var wait = 40;
            counter++;
            if (counter == 4) {
                counter = 0;
                wait += (Math.random() * 1500);
                rot += .01;
            }
            draw();
            setTimeout(flap, wait);
        }
 
        function draw() {
            ctx.clearRect(0, 0, can.width, can.height);
            ctx.save();
            ctx.translate(can.width / 2, can.height / 2);
            ctx.rotate(rot);
            ctx.drawImage(sprite[counter], centerX, centerY);
            ctx.restore();
        }
    </script>
</head>
<body onload="init()">
    <h1>Butterfly</h1>
    <p>Why are they called butterflies?</p>
    <p>Shouldnt they be flutter-bys?</p>
    <h2>but-ter-fly</h2>
    <p><i>--noun</i></p>
    <ol>
        <li>any of numerous diurnal insects of the order Lepidoptera, characterized by clubbed antennae, a slender body, and large, broad, often conspicuously marked wings.</li>
        <li>a person who flits aimlessly from one interest or group to another: a social butterfly.</li>
        <li>butterflies, ( used with a plural verb ) Informal . a queasy feeling, as from nervousness, excitement, etc.</li>
    </ol>
    <img id="b1" style="display:none" src="butterfly1.png" >
    <img id="b2" style="display:none" src="butterfly2.png" >
    <img id="b3" style="display:none" src="butterfly3.png" >
    <img id="b4" style="display:none" src="butterfly4.png" >
    <canvas id="can" height="450" width="450" style="position:absolute;left:0;top:225">
    </canvas>
</body>
</html>

Panning Background

Sometimes you want to animate the background. To create a panning background, start by creating an image that is wider than the canvas, and whose left edge and right edge are very similar. Then follow these steps:

  1. Draw the image at an ever-decreasing x-coordinate.

    This pans the image to the left.

  2. When the x-coordinate is less than the image width minus the canvas width, draw a second copy of the image at x + the image width.

    This draws a new copy with the left edge flush with the old copy’s right edge.

  3. When the x-coordinate is less than the negative image width, add the image width to the x-coordinate.

    The first copy has scrolled off the screen, so reset the x-coordinate and start over.

Simple Panning Background

The example in Listing 11-3 creates a background image that pans smoothly across the canvas, as illustrated in Figure 11-5.

Figure 11-5  Panning background

Listing 11-3  Adding a panning background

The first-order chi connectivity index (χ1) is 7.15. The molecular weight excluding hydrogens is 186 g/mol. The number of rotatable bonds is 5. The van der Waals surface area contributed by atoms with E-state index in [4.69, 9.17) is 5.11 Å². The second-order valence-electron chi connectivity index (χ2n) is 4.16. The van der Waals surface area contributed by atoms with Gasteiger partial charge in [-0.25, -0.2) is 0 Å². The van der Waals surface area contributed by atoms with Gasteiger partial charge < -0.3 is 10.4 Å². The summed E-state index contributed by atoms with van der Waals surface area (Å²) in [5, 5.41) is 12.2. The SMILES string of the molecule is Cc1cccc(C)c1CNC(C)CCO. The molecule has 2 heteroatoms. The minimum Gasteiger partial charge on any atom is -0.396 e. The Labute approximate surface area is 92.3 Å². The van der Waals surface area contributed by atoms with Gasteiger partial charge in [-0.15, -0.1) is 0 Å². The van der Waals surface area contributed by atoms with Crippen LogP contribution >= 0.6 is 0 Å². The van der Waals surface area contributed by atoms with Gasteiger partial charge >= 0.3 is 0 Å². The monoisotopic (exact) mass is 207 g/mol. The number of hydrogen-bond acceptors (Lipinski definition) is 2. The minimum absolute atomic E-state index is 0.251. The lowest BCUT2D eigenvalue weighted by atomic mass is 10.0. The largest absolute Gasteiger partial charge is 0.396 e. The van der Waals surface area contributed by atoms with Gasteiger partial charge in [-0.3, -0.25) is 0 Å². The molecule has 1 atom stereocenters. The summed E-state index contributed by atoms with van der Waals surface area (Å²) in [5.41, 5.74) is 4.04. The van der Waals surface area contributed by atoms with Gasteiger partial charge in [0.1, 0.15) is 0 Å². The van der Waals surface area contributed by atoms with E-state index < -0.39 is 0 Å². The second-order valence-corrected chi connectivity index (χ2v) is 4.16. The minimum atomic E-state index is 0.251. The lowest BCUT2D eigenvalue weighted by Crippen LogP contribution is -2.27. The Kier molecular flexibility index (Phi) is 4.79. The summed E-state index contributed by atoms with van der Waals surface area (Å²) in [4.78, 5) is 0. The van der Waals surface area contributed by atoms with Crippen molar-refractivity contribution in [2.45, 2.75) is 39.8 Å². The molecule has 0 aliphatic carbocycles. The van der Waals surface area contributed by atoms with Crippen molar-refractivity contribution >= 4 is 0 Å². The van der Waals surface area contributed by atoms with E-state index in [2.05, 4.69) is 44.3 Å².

<html>
<head>
    <title>Simple Panning Background</title>
    <script type="text/javascript">
        var can, ctx, back;
            x, imgWidth = 1498;
 
        function init() {
            back = document.getElementById("back");
            can = document.getElementById("can");
            ctx = can.getContext("2d");
            x = 0;
            animate();
        }
 
        function animate() {
            x--;
            drawBack();
            setTimeout(animate, 25);
        }
 
        function drawBack() {
            ctx.drawImage(back, x, 0);
            if (x < -1 * (imgWidth - can.width))
                ctx.drawImage(back, x + imgWidth, 0);
            if (x <= -1 * imgWidth)
                x += imgWidth;
        }
    </script>
</head>
<body onload="init()">
    <h2>Simple Panning Background</h2>
    <canvas id="can" height="500" width="500">
    </canvas>
    <img id="back" style="display:none" src="landscape.png" />
</body>
</html>

Layered Panning Background

A simple panning background tends to have a flat look to it, because we expect nearby things to move faster when panning. The example in Listing 11-4 creates a more realistic panning background by dividing the background image into three parts—the sky, the landscape, and the guardrail in the foreground—and panning each part at a different speed.

To support three layers of background, the image, the x increment, and the x and y coordinates are made into arrays, and the background drawing function is made into a loop that cycles through all three layers.

A line of text is added to illustrate an image floating over a panning background, as shown in Figure 11-6.

Figure 11-6  Layered background

Listing 11-4  Adding a layered panning background

<html>
<head>
    <title>Layered Panning Background</title>
    <script type="text/javascript">
        var can, ctx;
        var back = [];
        var x = [0, 0, 0];
        var y = [ 0, -2, 376];
        var xIncr = [0.3, 1, 4];
        var imgWidth = 1498;
 
        function init() {
            back[0] = document.getElementById("sky");
            back[1] = document.getElementById("back");
            back[2] = document.getElementById("front");
            can = document.getElementById("can");
            ctx = can.getContext("2d");
            animate();
        }
 
        function animate() {
            drawBack();
            setTimeout(animate, 25);
        }
 
        function drawBack() {
            for (i = 0; i < 3; i++) {
                x[i] -= xIncr[i];
                ctx.drawImage(back[i], x[i], y[i]);
                if (x[i] < -1 * (imgWidth - can.width))
                    ctx.drawImage(back[i], x[i] + imgWidth, y[i]);
                if (x[i]<= -1 * imgWidth)
                    x[i] += imgWidth;
            }
        }
    </script>
</head>
<body onload="init()" >
    <canvas id="can" height="500" width="600">
    </canvas>
    <h1 style="position:relative; top:-300; left: 125; color:#ffffff">Grand Canyon Vacation</h1>
    <img id="sky" style="display:none" src="sky.png" />
    <img id="back" style="display:none" src="landscape2.png" />
    <img id="front" style="display:none" src="foreground.png" />
</body>
</html>